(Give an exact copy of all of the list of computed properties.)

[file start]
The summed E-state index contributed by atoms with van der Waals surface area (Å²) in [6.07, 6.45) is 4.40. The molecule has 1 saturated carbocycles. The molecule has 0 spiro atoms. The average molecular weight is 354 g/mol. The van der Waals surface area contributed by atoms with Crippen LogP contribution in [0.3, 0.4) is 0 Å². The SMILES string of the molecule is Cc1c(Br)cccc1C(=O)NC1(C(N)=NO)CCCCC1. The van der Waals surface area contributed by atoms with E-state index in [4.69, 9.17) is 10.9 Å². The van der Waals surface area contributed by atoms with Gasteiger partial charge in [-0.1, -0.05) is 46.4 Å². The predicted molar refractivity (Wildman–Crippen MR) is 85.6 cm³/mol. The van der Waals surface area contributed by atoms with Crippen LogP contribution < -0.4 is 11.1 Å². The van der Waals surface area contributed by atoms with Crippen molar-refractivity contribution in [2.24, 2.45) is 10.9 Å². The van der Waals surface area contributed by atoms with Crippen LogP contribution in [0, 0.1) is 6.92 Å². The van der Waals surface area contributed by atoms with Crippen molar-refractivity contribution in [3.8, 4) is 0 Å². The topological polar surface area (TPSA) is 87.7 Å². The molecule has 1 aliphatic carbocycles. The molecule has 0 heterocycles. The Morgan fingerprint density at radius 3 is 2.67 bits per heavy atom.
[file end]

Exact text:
The summed E-state index contributed by atoms with van der Waals surface area (Å²) in [6.07, 6.45) is 4.40. The molecule has 1 saturated carbocycles. The molecule has 0 spiro atoms. The average molecular weight is 354 g/mol. The van der Waals surface area contributed by atoms with Crippen LogP contribution in [0.3, 0.4) is 0 Å². The SMILES string of the molecule is Cc1c(Br)cccc1C(=O)NC1(C(N)=NO)CCCCC1. The van der Waals surface area contributed by atoms with E-state index in [4.69, 9.17) is 10.9 Å². The van der Waals surface area contributed by atoms with Gasteiger partial charge in [-0.1, -0.05) is 46.4 Å². The predicted molar refractivity (Wildman–Crippen MR) is 85.6 cm³/mol. The van der Waals surface area contributed by atoms with Crippen LogP contribution < -0.4 is 11.1 Å². The van der Waals surface area contributed by atoms with Crippen molar-refractivity contribution in [2.24, 2.45) is 10.9 Å². The van der Waals surface area contributed by atoms with Crippen LogP contribution in [0, 0.1) is 6.92 Å². The van der Waals surface area contributed by atoms with Crippen molar-refractivity contribution in [3.8, 4) is 0 Å². The topological polar surface area (TPSA) is 87.7 Å². The molecule has 1 aliphatic carbocycles. The molecule has 0 heterocycles. The Morgan fingerprint density at radius 3 is 2.67 bits per heavy atom.